Google Agrees To Take Down Satellite Image Of Murdered California Teen In Response To Father's Plea

Google Maps said it is making a rare exception and will try to pull an image of a teenager whose lifeless body appears next to train tracks.

The father of 14-year-old Kevin Barrera had asked the company to take down the photo, apparently taken in 2009 shortly after Kevin was found shot to death next to the railroad tracks in Richmond, Calif.

Google Maps deals with a slew of requests to take down images – mostly by people who have privacy concerns about images of their property or business taken by aerial cameras. Google usually fights those requests legally and wins. The company said its technology automatically blurs license plates and people's faces

But this time, the company seemed to sympathize with Jose Barrera, who said he was shocked and hurt after finding the image of his dead son on the Internet.

“Our hearts go out to the family of this young boy. Since the media first contacted us about the image, we’ve been looking at different technical solutions,” Brian McClendon, the vice president of Google Maps, told Bay Area TV station KTVU in an emailed statement.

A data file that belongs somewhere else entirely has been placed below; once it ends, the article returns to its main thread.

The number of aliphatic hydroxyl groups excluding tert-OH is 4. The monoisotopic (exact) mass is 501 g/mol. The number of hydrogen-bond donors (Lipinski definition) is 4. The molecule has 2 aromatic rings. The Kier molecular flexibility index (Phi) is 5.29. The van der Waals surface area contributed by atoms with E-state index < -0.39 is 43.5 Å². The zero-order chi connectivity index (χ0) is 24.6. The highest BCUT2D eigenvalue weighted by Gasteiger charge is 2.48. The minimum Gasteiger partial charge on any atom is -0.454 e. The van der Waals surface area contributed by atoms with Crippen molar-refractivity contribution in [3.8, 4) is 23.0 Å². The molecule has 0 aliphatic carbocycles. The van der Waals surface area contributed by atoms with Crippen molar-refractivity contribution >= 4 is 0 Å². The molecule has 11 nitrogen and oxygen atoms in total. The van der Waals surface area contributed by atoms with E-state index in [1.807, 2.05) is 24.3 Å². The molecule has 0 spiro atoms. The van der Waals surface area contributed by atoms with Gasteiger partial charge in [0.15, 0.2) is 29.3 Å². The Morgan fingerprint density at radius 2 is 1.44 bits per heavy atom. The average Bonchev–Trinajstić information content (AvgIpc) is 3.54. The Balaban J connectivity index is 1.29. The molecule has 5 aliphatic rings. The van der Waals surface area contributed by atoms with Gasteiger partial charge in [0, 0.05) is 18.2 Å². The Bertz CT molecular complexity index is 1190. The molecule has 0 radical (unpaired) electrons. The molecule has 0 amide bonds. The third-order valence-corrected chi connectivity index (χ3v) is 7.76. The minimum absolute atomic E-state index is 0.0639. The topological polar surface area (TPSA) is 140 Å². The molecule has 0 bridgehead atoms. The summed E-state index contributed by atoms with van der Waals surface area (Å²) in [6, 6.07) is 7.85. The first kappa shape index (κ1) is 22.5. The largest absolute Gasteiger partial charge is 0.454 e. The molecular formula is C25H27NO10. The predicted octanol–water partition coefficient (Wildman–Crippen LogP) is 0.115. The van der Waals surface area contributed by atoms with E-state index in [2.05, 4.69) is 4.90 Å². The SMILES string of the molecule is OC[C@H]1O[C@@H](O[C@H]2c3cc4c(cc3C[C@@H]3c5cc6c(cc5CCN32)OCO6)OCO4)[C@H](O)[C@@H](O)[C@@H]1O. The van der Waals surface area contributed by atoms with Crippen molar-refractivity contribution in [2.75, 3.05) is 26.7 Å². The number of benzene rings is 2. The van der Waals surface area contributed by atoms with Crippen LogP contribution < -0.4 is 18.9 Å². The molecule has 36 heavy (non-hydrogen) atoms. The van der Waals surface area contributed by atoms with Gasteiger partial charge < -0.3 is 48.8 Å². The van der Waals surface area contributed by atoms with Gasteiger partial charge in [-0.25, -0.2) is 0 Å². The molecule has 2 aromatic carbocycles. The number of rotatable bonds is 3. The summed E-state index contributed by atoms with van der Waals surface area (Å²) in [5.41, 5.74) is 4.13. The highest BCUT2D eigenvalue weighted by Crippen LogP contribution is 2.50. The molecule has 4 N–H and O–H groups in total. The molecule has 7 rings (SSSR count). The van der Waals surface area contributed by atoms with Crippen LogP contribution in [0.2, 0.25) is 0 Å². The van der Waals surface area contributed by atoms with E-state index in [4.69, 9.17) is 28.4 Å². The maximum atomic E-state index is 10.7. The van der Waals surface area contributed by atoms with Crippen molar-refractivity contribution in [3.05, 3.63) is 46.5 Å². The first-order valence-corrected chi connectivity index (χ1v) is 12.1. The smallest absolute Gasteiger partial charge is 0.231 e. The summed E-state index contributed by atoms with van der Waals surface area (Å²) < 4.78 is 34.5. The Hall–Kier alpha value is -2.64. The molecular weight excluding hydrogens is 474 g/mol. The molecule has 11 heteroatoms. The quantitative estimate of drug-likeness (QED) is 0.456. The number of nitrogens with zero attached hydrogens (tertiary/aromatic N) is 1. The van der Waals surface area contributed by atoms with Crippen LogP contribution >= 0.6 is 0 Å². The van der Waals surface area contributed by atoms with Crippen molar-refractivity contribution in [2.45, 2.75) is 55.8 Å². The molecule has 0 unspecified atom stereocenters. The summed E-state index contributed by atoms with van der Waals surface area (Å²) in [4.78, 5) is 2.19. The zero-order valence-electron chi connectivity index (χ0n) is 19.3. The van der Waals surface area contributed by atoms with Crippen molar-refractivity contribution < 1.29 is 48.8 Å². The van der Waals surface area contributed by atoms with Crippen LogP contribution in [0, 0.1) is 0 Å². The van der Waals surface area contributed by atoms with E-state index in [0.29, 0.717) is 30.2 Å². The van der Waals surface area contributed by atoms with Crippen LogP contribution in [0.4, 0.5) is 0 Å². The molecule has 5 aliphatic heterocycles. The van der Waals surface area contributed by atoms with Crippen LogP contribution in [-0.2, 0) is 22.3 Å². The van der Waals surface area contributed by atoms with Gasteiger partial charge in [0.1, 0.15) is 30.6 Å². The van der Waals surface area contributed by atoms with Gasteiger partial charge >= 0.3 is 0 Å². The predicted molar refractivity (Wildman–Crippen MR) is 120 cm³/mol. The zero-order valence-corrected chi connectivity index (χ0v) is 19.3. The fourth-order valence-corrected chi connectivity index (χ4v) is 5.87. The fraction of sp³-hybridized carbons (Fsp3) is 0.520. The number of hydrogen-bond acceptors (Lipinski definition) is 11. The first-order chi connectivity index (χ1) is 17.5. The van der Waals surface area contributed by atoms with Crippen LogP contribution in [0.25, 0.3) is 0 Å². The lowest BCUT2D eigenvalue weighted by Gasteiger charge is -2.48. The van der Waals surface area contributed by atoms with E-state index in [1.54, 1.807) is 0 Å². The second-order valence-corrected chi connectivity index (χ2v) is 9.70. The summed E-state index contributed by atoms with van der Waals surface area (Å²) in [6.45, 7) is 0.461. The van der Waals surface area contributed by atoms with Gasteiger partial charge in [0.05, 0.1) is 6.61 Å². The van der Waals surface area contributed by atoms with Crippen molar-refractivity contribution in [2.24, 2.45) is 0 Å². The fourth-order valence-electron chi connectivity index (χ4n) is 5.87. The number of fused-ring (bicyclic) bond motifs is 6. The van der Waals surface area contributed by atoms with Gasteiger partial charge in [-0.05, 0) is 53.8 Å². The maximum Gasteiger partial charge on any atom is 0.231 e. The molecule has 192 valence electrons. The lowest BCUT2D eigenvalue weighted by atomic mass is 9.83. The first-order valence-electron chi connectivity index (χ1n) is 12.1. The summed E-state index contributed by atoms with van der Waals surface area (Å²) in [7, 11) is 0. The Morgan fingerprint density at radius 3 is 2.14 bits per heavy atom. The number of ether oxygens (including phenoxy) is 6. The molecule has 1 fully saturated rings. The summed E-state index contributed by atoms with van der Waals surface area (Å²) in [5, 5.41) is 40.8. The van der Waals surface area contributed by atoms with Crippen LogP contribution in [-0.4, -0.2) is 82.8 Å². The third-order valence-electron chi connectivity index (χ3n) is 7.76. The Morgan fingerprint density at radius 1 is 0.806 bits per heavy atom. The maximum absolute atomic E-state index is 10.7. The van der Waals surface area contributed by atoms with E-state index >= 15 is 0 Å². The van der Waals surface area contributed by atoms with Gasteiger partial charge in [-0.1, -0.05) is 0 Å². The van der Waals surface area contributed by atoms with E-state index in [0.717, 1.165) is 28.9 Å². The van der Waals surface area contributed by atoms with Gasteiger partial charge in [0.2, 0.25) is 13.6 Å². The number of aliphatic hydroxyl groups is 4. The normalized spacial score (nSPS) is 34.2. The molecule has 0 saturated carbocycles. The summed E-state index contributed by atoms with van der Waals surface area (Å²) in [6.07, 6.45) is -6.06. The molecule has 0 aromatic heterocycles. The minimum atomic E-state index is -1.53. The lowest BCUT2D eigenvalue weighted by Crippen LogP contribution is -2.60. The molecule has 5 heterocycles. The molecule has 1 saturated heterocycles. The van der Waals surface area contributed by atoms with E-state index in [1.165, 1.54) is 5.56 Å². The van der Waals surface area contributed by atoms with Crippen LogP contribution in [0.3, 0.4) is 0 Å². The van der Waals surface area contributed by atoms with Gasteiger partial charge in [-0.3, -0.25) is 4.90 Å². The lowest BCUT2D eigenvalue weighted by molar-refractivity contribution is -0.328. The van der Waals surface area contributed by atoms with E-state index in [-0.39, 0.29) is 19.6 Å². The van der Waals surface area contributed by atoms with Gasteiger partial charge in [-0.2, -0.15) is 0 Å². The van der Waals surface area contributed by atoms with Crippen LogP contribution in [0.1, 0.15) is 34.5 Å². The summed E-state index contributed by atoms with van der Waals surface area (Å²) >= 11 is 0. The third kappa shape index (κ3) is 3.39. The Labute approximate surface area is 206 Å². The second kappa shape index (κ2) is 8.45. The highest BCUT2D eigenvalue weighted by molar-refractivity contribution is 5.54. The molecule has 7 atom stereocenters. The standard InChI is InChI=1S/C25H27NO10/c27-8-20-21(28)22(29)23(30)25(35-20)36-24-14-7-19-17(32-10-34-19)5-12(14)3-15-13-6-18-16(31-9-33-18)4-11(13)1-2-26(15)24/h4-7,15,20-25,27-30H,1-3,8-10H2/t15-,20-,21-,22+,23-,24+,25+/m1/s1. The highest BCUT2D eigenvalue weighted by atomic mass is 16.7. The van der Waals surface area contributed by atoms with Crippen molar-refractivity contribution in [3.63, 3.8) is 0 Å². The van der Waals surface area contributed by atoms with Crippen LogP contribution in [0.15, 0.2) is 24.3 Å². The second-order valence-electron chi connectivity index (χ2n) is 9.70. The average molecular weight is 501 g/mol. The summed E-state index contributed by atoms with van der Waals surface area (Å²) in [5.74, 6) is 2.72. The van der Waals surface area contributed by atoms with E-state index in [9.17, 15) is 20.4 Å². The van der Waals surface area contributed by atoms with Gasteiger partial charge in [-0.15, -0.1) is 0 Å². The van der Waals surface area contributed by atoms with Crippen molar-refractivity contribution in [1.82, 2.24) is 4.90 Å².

“Google has never accelerated the replacement of updated satellite imagery from our maps before, but given the circumstances we wanted to make an exception in this case,” McClendon said.

Barrera, who had not filed a lawsuit, pleaded with the company to take down the image, which shows police officers milling about in a barren, dirt road next to Kevin’s body. He told KTVU there was no reason the image should continue to be visible on the Internet.

“What’s the point, so people can see pictures of my dead son?” he told the station. “It’s been really painful for the family.”

Police believe Kevin was killed in the same spot the night before his body was found, said Richmond police Sgt. Nicole Abetkov. Investigators have not established a motive for the slaying or identified any suspects.

Google said most of its overhead images are about one to three years old, although it tries to update them regularly.

McClendon told the company they would try to replace the image within a week.

The Associated Press contributed to this report.

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